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PLoS One. 2014 Oct 22;9(10):e110846. doi: 10.1371/journal.pone.0110846. eCollection 2014.

Presynaptic localization of Smn and hnRNP R in axon terminals of embryonic and postnatal mouse motoneurons.

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Institute for Clinical Neurobiology, University Hospital Wuerzburg, Wuerzburg, Germany.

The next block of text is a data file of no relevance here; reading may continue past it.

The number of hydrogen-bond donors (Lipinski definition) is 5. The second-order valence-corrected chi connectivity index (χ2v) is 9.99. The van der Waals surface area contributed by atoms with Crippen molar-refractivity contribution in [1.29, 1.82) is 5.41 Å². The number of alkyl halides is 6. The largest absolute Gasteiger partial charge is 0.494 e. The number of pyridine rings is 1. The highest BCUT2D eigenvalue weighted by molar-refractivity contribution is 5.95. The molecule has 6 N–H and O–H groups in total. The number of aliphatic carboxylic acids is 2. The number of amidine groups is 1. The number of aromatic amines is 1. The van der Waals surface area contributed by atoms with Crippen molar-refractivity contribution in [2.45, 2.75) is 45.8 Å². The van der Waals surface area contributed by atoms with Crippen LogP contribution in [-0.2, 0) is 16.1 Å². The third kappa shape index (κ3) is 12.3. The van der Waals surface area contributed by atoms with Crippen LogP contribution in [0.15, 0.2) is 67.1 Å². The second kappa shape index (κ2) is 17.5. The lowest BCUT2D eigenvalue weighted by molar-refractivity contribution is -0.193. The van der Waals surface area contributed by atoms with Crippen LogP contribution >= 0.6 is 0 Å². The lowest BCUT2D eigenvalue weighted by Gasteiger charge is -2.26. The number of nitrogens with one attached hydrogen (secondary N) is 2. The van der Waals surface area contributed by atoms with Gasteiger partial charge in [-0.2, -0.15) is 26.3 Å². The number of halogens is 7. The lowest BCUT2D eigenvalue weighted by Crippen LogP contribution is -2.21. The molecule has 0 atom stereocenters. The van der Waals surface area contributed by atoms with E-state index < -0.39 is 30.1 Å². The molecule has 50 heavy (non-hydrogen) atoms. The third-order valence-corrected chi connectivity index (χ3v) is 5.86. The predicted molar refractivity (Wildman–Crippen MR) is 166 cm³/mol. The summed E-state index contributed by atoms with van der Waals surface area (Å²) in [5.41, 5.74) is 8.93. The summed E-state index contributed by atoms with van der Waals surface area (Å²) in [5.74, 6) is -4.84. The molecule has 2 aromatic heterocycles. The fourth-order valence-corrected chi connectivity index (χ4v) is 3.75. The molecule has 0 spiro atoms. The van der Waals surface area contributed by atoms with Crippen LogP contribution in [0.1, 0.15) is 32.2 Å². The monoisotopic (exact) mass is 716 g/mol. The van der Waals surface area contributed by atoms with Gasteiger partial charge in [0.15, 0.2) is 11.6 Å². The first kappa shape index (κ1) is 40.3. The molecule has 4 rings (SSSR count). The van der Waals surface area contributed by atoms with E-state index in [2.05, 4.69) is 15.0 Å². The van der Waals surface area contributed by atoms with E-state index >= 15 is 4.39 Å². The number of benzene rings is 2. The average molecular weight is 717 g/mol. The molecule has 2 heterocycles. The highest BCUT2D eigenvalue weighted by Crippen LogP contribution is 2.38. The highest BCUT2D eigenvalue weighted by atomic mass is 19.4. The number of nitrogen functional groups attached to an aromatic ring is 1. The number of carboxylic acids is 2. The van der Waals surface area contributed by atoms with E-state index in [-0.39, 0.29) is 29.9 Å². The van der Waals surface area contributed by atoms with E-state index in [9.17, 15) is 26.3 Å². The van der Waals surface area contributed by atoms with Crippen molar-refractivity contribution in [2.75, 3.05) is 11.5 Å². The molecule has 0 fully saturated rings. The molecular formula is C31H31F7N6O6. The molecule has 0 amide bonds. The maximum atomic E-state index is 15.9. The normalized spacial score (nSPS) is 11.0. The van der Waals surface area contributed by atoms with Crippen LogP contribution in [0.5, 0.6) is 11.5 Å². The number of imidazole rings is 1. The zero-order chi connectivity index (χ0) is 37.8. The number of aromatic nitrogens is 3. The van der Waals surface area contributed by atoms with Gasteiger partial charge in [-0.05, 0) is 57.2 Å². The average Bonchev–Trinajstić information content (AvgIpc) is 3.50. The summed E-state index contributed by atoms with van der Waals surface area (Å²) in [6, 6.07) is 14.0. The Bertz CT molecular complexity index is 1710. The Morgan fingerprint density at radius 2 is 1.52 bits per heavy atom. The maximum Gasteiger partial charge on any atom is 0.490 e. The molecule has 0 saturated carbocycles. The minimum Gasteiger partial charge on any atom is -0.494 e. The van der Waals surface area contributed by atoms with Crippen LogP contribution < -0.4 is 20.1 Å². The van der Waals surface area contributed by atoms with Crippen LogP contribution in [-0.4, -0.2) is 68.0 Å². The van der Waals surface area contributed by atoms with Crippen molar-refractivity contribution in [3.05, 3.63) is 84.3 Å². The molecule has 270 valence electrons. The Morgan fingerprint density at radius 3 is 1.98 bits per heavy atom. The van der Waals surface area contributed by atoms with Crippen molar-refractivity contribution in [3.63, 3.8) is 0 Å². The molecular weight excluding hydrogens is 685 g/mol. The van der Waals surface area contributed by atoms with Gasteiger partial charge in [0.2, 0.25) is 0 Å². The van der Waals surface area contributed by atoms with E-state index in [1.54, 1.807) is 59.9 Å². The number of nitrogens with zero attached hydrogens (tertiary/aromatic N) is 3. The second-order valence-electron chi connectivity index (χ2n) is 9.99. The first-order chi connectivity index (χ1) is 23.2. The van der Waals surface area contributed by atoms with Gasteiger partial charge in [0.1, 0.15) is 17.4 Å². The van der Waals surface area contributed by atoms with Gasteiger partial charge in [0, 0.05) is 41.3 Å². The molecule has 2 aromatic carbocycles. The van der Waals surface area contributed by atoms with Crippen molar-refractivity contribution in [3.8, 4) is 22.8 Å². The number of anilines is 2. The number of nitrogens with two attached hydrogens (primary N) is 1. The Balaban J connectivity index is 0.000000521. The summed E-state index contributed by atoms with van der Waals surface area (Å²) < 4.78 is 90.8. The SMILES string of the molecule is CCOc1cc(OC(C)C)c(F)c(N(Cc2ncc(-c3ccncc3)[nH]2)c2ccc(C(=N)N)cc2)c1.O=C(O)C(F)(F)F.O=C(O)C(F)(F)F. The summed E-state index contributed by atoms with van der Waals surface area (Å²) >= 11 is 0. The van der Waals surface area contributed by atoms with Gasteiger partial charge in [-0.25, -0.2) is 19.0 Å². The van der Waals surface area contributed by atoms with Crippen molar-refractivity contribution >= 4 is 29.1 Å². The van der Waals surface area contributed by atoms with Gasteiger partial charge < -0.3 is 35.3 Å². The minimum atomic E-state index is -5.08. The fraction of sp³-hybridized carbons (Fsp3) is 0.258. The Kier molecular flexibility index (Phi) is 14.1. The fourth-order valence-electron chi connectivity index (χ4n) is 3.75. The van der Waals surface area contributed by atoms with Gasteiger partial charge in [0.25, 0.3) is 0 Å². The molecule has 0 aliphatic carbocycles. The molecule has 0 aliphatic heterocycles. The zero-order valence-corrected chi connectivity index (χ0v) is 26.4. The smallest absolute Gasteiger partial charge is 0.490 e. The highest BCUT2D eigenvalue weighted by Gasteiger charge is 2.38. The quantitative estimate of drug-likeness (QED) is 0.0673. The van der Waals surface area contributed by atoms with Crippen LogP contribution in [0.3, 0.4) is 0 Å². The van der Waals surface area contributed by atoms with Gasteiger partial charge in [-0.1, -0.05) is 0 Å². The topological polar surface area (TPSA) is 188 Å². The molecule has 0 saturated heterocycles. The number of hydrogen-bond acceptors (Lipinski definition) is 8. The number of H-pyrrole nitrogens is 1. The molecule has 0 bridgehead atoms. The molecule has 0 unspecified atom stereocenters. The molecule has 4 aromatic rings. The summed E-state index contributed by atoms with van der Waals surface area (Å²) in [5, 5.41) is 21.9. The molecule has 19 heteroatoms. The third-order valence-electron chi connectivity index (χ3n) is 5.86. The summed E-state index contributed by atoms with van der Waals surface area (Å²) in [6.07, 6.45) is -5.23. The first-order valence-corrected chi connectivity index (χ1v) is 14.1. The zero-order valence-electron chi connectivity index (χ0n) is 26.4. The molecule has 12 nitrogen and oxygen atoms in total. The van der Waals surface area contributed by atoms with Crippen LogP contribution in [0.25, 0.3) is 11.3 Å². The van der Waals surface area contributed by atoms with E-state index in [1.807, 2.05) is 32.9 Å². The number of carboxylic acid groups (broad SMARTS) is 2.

Spinal muscular atrophy (SMA) is caused by deficiency of the ubiquitously expressed survival motoneuron (SMN) protein. SMN is crucial component of a complex for the assembly of spliceosomal small nuclear ribonucleoprotein (snRNP) particles. Other cellular functions of SMN are less characterized so far. SMA predominantly affects lower motoneurons, but the cellular basis for this relative specificity is still unknown. In contrast to nonneuronal cells where the protein is mainly localized in perinuclear regions and the nucleus, Smn is also present in dendrites, axons and axonal growth cones of isolated motoneurons in vitro. However, this distribution has not been shown in vivo and it is not clear whether Smn and hnRNP R are also present in presynaptic axon terminals of motoneurons in postnatal mice. Smn also associates with components not included in the classical SMN complex like RNA-binding proteins FUS, TDP43, HuD and hnRNP R which are involved in RNA processing, subcellular localization and translation. We show here that Smn and hnRNP R are present in presynaptic compartments at neuromuscular endplates of embryonic and postnatal mice. Smn and hnRNP R are localized in close proximity to each other in axons and axon terminals both in vitro and in vivo. We also provide new evidence for a direct interaction of Smn and hnRNP R in vitro and in vivo, particularly in the cytosol of motoneurons. These data point to functions of SMN beyond snRNP assembly which could be crucial for recruitment and transport of RNA particles into axons and axon terminals, a mechanism which may contribute to SMA pathogenesis.

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